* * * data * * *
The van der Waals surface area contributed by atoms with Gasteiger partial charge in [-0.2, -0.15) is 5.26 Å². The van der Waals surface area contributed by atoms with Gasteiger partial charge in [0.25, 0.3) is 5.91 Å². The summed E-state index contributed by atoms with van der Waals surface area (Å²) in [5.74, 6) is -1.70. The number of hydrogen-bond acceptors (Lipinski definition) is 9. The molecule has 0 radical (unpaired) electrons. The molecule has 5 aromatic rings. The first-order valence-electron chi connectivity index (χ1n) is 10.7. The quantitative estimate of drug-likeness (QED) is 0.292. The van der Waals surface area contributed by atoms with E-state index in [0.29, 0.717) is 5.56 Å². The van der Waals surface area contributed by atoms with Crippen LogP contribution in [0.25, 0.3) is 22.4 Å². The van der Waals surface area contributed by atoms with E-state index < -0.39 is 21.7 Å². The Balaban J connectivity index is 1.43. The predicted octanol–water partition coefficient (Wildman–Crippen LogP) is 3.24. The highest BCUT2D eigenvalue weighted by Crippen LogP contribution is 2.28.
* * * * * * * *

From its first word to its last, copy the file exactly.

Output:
The van der Waals surface area contributed by atoms with Gasteiger partial charge in [-0.2, -0.15) is 5.26 Å². The van der Waals surface area contributed by atoms with Gasteiger partial charge in [0.25, 0.3) is 5.91 Å². The summed E-state index contributed by atoms with van der Waals surface area (Å²) in [5.74, 6) is -1.70. The number of hydrogen-bond acceptors (Lipinski definition) is 9. The molecule has 0 radical (unpaired) electrons. The molecule has 5 aromatic rings. The first-order valence-electron chi connectivity index (χ1n) is 10.7. The quantitative estimate of drug-likeness (QED) is 0.292. The van der Waals surface area contributed by atoms with E-state index in [0.29, 0.717) is 5.56 Å². The van der Waals surface area contributed by atoms with Crippen LogP contribution in [0.25, 0.3) is 22.4 Å². The van der Waals surface area contributed by atoms with E-state index < -0.39 is 21.7 Å². The Balaban J connectivity index is 1.43. The predicted octanol–water partition coefficient (Wildman–Crippen LogP) is 3.24. The highest BCUT2D eigenvalue weighted by Crippen LogP contribution is 2.28.